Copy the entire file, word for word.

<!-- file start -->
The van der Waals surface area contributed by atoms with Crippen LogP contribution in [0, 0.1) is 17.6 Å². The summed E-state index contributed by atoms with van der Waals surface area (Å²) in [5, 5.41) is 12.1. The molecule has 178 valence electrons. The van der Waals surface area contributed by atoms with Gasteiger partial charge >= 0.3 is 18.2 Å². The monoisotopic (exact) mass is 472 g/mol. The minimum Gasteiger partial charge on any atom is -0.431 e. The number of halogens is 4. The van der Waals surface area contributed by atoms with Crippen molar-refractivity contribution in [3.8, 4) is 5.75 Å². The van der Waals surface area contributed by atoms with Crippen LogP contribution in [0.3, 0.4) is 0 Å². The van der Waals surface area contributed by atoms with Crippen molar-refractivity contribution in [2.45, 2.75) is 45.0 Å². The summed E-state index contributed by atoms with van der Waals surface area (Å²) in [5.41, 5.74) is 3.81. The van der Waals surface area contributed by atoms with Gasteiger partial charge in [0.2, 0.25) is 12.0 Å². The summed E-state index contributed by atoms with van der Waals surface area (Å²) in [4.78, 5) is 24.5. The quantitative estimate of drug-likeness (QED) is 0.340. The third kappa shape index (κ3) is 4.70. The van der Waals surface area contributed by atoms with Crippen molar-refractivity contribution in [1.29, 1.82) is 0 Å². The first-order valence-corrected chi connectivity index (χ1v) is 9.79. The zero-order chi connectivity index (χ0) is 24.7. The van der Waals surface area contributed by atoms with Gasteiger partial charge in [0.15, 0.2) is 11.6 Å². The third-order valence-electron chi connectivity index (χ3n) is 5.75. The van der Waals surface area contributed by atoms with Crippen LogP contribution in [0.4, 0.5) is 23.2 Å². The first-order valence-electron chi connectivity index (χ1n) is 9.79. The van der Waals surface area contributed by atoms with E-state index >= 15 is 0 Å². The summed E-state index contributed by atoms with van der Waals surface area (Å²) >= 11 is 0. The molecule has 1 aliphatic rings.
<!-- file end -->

The van der Waals surface area contributed by atoms with Crippen LogP contribution in [0, 0.1) is 17.6 Å². The summed E-state index contributed by atoms with van der Waals surface area (Å²) in [5, 5.41) is 12.1. The molecule has 178 valence electrons. The van der Waals surface area contributed by atoms with Gasteiger partial charge >= 0.3 is 18.2 Å². The monoisotopic (exact) mass is 472 g/mol. The minimum Gasteiger partial charge on any atom is -0.431 e. The number of halogens is 4. The van der Waals surface area contributed by atoms with Crippen molar-refractivity contribution in [3.8, 4) is 5.75 Å². The van der Waals surface area contributed by atoms with Crippen LogP contribution in [0.3, 0.4) is 0 Å². The van der Waals surface area contributed by atoms with Crippen molar-refractivity contribution in [2.45, 2.75) is 45.0 Å². The summed E-state index contributed by atoms with van der Waals surface area (Å²) in [5.41, 5.74) is 3.81. The van der Waals surface area contributed by atoms with Gasteiger partial charge in [0.2, 0.25) is 12.0 Å². The summed E-state index contributed by atoms with van der Waals surface area (Å²) in [4.78, 5) is 24.5. The quantitative estimate of drug-likeness (QED) is 0.340. The third kappa shape index (κ3) is 4.70. The van der Waals surface area contributed by atoms with Crippen molar-refractivity contribution in [1.29, 1.82) is 0 Å². The first-order valence-corrected chi connectivity index (χ1v) is 9.79. The zero-order chi connectivity index (χ0) is 24.7. The van der Waals surface area contributed by atoms with Gasteiger partial charge in [0.15, 0.2) is 11.6 Å². The third-order valence-electron chi connectivity index (χ3n) is 5.75. The van der Waals surface area contributed by atoms with Crippen LogP contribution in [0.4, 0.5) is 23.2 Å². The first-order valence-electron chi connectivity index (χ1n) is 9.79. The van der Waals surface area contributed by atoms with E-state index >= 15 is 0 Å². The summed E-state index contributed by atoms with van der Waals surface area (Å²) >= 11 is 0. The molecule has 1 aliphatic rings.